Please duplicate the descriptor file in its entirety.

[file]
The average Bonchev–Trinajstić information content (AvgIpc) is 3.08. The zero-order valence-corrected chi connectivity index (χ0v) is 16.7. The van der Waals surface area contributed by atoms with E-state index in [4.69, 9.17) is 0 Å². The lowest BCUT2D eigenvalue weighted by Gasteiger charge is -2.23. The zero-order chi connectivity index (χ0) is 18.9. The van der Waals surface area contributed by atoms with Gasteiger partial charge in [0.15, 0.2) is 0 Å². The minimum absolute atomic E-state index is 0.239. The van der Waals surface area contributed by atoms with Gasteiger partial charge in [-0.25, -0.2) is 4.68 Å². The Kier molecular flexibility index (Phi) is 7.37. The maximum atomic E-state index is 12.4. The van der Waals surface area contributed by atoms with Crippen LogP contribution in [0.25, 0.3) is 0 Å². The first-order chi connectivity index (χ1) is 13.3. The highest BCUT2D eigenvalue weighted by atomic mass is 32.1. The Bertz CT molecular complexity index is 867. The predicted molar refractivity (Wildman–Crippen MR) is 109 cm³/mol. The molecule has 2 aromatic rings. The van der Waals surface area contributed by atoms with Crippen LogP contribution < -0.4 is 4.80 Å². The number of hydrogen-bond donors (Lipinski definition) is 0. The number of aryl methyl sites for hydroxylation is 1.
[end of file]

The average Bonchev–Trinajstić information content (AvgIpc) is 3.08. The zero-order valence-corrected chi connectivity index (χ0v) is 16.7. The van der Waals surface area contributed by atoms with E-state index in [4.69, 9.17) is 0 Å². The lowest BCUT2D eigenvalue weighted by Gasteiger charge is -2.23. The zero-order chi connectivity index (χ0) is 18.9. The van der Waals surface area contributed by atoms with Gasteiger partial charge in [0.15, 0.2) is 0 Å². The minimum absolute atomic E-state index is 0.239. The van der Waals surface area contributed by atoms with Gasteiger partial charge in [-0.25, -0.2) is 4.68 Å². The Kier molecular flexibility index (Phi) is 7.37. The maximum atomic E-state index is 12.4. The van der Waals surface area contributed by atoms with Crippen LogP contribution in [0.25, 0.3) is 0 Å². The first-order chi connectivity index (χ1) is 13.3. The highest BCUT2D eigenvalue weighted by atomic mass is 32.1. The Bertz CT molecular complexity index is 867. The predicted molar refractivity (Wildman–Crippen MR) is 109 cm³/mol. The molecule has 2 aromatic rings. The van der Waals surface area contributed by atoms with Crippen LogP contribution < -0.4 is 4.80 Å². The number of hydrogen-bond donors (Lipinski definition) is 0. The number of aryl methyl sites for hydroxylation is 1.